Lewis’ main point here is that the Son of God became man in order to give us an example of what all men should be. Christ certainly did as Lewis says here. But, to get a better idea of His humility, let us go further back, to the Fall. God has just been betrayed by His greatest creation, the one He made in His own image, man. First, He forgives man, which by nature requires humility, in order that the injured party not be too proud to forgive. Then, He promises His broken creation a Redeemer, but who among His followers would have guessed that He would go so far as to come Himself under the form of one of us?
The Incarnation was, at least in some sense, the ultimate act of humility, as well as the ultimate act of love. Of course, God would do anything to save us, but Christ becoming Man helps showcase how His great humility only makes His great love more evident. After all, is there a much greater lowering than He, the Lord of the Universe, turning into an ordinary, poor, hated man? If there is a lower level to which Our Lord could have stooped while still showing us the same amount of love, I admit I cannot imagine it.
The Incarnation Introduced Human Humility
This becomes all the more interesting when we consider the place of mankind in relation to God. He made us to have the human perfection of all virtues as He has the Godly perfection, but because of our fallen natures we have work to attain them in a way that Adam and Eve, in the state of original innocence, did not. If we let our pride become too great, then it could get to the point where we think ourselves too great to worship Him as He deserves. Through His humility, God knows worship is due to Him by His very nature, but for most of us fallen men this kind of humility would not apply; thus, we do not have an immanent need to understand it. Therefore, the Incarnation taught the human race a different kind of humility, though one equally present in God, the humility of worshiping rather than being worshiped. Christ prayed often to His Father in Heaven, often in front of others, and one reason He did not always pray alone was in order that He might show us how to pray.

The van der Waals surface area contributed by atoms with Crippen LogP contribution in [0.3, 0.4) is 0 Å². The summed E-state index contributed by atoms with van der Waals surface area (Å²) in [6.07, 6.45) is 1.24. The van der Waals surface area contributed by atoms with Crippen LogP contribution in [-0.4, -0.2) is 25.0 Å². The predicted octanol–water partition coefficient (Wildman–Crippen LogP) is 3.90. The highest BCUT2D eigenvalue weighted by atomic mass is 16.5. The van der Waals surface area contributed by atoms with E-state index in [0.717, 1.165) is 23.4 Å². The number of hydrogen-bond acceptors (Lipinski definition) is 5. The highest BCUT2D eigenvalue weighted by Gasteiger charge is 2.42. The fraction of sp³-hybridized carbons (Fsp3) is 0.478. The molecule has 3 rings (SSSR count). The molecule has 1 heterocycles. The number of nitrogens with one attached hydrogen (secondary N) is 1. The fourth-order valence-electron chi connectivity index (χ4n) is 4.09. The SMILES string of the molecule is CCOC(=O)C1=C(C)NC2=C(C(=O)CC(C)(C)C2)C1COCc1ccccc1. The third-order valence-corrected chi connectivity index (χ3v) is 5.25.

Christ’s humility also serves as a proof for His claim to be the Son of God. Throughout history, there have been other claims by men to have varying degrees of divinity. However, based on what I know of some of those claimants, they did not act very humble at all. Rather, instead of showing their followers the example of a virtuous life as the key to happiness, at least outwardly they seemed to desire worship or veneration without putting it into a larger context. I recall that one of them, Sri Chinmoy, mentioned that following him was good and the way that life should be lived, but, if what I read is correct, he himself did not exemplify the virtues he expected of his followers.
We Should Follow the Example of Christ
Then, too, when Christ showed us just how humble He is, He emphasized that we, too, must be humble like Him. A prime example of this is after the washing of the feet, when He said, “Do you know what I have done to you? You call me Teacher and Lord; and you are right, for so I am. If I then, your Lord and Teacher, have washed your feet, you also ought to wash one another’s feet. For I have given you an example, that you also should do as I have done to you.”
God, Who is perfect in virtue, contains within Himself all humility, whether it be the humility of understanding that as the Ruler of all the universe, all worship is due to Him, or the humility of performing worship or enduring earthly degradation in the Person of Christ. He also wants us to be perfectly humble like Him. In Heaven we will all have attained this goal, because we will never sin and will follow the proper order of the universe. That being said, no one should wait for Heaven to attain humility. The more humble we are now, the more pleasing we are to God, and the closer to Him we can come, even while still on earth.
For what remains of Advent, and as we enter into Christmas, we should all remember how Christ humbled Himself to save us all, and, in every season of the year, strive for the perfection of humility that He has.